Impaired fixation to eyes during facial emotion labelling in children with bipolar disorder or severe mood dysregulation

Pilyoung Kim, Joseph Arizpe, Brooke H. Rosen, Varun Razdan, Catherine T. Haring, Sarah E. Jenkins, Christen M. Deveney, Melissa A. Brotman, Robert James Blair, Daniel S. Pine, Chris I. Baker, Ellen Leibenluft

Research output: Contribution to journalArticle

8 Citations (Scopus)

Abstract

Background: Children with bipolar disorder (BD) or severe mood dysregulation (SMD) show behavioural and neural deficits during facial emotion processing. In those with other psychiatric disorders, such deficits have been associated with reduced attention to eye regions while looking at faces. Methods: We examined gaze fixation patterns during a facial emotion labelling task among children with pediatric BD and SMD and among healthy controls. Participants viewed facial expressions with varying emotions (anger, fear, sadness, happiness, neutral) and emotional levels (60%, 80%, 100%) and labelled emotional expressions. Results: Our study included 22 children with BD, 28 with SMD and 22 controls. Across all facial emotions, children with BD and SMD made more labelling errors than controls. Compared with controls, children with BD spent less time looking at eyes and made fewer eye fixations across emotional expressions. Gaze patterns in children with SMD tended to fall between those of children with BD and controls, although they did not differ significantly from either of these groups on most measures. Decreased fixations to eyes correlated with lower labelling accuracy in children with BD, but not in those with SMD or in controls. Limitations: Most children with BD were medicated, which precluded our ability to evaluate medication effects on gaze patterns. Conclusion: Facial emotion labelling deficits in children with BD are associated with impaired attention to eyes. Future research should examine whether impaired attention to eyes is associated with neural dysfunction. Eye gaze deficits in children with BD during facial emotion labelling may also have treatment implications. Finally, children with SMD exhibited decreased attention to eyes to a lesser extent than those with BD, and these equivocal findings are worthy of further study.

Original languageEnglish (US)
Pages (from-to)407-416
Number of pages10
JournalJournal of Psychiatry and Neuroscience
Volume38
Issue number6
DOIs
StatePublished - Jan 1 2013

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Bipolar Disorder
Emotions
Happiness
Facial Expression
Aptitude
Anger
Fear
Psychiatry
Pediatrics

ASJC Scopus subject areas

  • Psychiatry and Mental health
  • Biological Psychiatry
  • Pharmacology (medical)

Cite this

Impaired fixation to eyes during facial emotion labelling in children with bipolar disorder or severe mood dysregulation. / Kim, Pilyoung; Arizpe, Joseph; Rosen, Brooke H.; Razdan, Varun; Haring, Catherine T.; Jenkins, Sarah E.; Deveney, Christen M.; Brotman, Melissa A.; Blair, Robert James; Pine, Daniel S.; Baker, Chris I.; Leibenluft, Ellen.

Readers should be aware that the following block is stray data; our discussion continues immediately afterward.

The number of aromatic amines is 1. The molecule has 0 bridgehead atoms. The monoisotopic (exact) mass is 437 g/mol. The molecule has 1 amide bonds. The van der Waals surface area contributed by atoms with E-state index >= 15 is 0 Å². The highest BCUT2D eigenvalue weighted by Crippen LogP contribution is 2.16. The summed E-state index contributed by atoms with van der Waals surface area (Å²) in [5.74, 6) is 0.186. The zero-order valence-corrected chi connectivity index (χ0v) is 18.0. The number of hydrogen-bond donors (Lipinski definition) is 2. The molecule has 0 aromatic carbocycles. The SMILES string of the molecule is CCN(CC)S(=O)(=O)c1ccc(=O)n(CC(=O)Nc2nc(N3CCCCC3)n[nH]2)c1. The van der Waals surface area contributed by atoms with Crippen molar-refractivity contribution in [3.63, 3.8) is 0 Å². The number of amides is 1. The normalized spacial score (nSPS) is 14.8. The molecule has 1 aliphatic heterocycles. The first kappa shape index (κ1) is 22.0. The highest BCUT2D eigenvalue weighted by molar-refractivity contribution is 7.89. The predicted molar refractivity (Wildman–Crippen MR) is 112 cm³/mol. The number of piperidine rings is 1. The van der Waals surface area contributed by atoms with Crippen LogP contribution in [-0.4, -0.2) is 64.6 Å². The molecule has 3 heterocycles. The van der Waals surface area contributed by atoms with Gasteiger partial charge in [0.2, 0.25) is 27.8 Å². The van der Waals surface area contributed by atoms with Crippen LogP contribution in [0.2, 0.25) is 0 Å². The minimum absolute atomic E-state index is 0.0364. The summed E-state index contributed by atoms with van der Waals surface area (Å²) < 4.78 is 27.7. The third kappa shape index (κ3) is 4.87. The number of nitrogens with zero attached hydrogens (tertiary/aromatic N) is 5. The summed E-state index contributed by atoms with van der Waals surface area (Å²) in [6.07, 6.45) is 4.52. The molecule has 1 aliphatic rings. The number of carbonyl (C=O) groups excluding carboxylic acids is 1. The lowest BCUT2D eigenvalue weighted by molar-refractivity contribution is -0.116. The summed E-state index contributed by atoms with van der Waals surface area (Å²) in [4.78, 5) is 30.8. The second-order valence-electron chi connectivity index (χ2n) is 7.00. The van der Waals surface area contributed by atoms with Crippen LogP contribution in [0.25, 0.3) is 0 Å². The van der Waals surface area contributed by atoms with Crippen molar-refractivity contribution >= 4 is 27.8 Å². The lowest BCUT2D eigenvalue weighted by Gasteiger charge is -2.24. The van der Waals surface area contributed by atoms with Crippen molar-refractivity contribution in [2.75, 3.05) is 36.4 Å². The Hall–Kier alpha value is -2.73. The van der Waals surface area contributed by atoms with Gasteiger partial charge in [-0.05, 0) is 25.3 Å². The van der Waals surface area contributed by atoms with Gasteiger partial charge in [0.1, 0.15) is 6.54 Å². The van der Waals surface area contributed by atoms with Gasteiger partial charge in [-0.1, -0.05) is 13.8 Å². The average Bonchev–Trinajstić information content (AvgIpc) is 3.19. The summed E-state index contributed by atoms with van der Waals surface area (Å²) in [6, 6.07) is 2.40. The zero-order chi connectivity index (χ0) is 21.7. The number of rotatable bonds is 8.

In: Journal of Psychiatry and Neuroscience, Vol. 38, No. 6, 01.01.2013, p. 407-416.

Research output: Contribution to journalArticle

Kim, P, Arizpe, J, Rosen, BH, Razdan, V, Haring, CT, Jenkins, SE, Deveney, CM, Brotman, MA, Blair, RJ, Pine, DS, Baker, CI & Leibenluft, E 2013, 'Impaired fixation to eyes during facial emotion labelling in children with bipolar disorder or severe mood dysregulation', Journal of Psychiatry and Neuroscience, vol. 38, no. 6, pp. 407-416. https://doi.org/10.1503/jpn.120232
Kim, Pilyoung ; Arizpe, Joseph ; Rosen, Brooke H. ; Razdan, Varun ; Haring, Catherine T. ; Jenkins, Sarah E. ; Deveney, Christen M. ; Brotman, Melissa A. ; Blair, Robert James ; Pine, Daniel S. ; Baker, Chris I. ; Leibenluft, Ellen. / Impaired fixation to eyes during facial emotion labelling in children with bipolar disorder or severe mood dysregulation. In: Journal of Psychiatry and Neuroscience. 2013 ; Vol. 38, No. 6. pp. 407-416.
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abstract = "Background: Children with bipolar disorder (BD) or severe mood dysregulation (SMD) show behavioural and neural deficits during facial emotion processing. In those with other psychiatric disorders, such deficits have been associated with reduced attention to eye regions while looking at faces. Methods: We examined gaze fixation patterns during a facial emotion labelling task among children with pediatric BD and SMD and among healthy controls. Participants viewed facial expressions with varying emotions (anger, fear, sadness, happiness, neutral) and emotional levels (60{\%}, 80{\%}, 100{\%}) and labelled emotional expressions. Results: Our study included 22 children with BD, 28 with SMD and 22 controls. Across all facial emotions, children with BD and SMD made more labelling errors than controls. Compared with controls, children with BD spent less time looking at eyes and made fewer eye fixations across emotional expressions. Gaze patterns in children with SMD tended to fall between those of children with BD and controls, although they did not differ significantly from either of these groups on most measures. Decreased fixations to eyes correlated with lower labelling accuracy in children with BD, but not in those with SMD or in controls. Limitations: Most children with BD were medicated, which precluded our ability to evaluate medication effects on gaze patterns. Conclusion: Facial emotion labelling deficits in children with BD are associated with impaired attention to eyes. Future research should examine whether impaired attention to eyes is associated with neural dysfunction. Eye gaze deficits in children with BD during facial emotion labelling may also have treatment implications. Finally, children with SMD exhibited decreased attention to eyes to a lesser extent than those with BD, and these equivocal findings are worthy of further study.",